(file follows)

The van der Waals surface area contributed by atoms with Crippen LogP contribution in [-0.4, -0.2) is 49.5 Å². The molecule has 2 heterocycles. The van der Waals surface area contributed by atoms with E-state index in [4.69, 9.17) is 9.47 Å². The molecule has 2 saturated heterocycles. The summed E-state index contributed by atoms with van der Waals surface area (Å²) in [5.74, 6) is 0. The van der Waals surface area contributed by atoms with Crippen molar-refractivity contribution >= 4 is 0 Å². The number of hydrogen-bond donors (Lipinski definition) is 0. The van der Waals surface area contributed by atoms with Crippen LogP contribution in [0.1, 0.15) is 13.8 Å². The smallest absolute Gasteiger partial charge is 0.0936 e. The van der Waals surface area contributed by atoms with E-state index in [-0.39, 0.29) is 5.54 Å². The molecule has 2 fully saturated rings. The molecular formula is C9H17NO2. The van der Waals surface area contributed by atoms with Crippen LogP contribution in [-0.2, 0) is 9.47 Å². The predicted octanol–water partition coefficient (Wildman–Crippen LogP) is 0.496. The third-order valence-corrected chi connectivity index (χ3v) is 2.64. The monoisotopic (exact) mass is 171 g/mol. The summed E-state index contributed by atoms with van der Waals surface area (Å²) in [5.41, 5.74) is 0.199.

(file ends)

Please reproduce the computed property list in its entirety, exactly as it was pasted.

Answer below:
The van der Waals surface area contributed by atoms with Crippen LogP contribution in [-0.4, -0.2) is 49.5 Å². The molecule has 2 heterocycles. The van der Waals surface area contributed by atoms with E-state index in [4.69, 9.17) is 9.47 Å². The molecule has 2 saturated heterocycles. The summed E-state index contributed by atoms with van der Waals surface area (Å²) in [5.74, 6) is 0. The van der Waals surface area contributed by atoms with Crippen molar-refractivity contribution >= 4 is 0 Å². The number of hydrogen-bond donors (Lipinski definition) is 0. The van der Waals surface area contributed by atoms with Crippen LogP contribution in [0.1, 0.15) is 13.8 Å². The smallest absolute Gasteiger partial charge is 0.0936 e. The van der Waals surface area contributed by atoms with E-state index in [-0.39, 0.29) is 5.54 Å². The molecule has 2 fully saturated rings. The molecular formula is C9H17NO2. The van der Waals surface area contributed by atoms with Crippen LogP contribution in [-0.2, 0) is 9.47 Å². The predicted octanol–water partition coefficient (Wildman–Crippen LogP) is 0.496. The third-order valence-corrected chi connectivity index (χ3v) is 2.64. The monoisotopic (exact) mass is 171 g/mol. The summed E-state index contributed by atoms with van der Waals surface area (Å²) in [5.41, 5.74) is 0.199.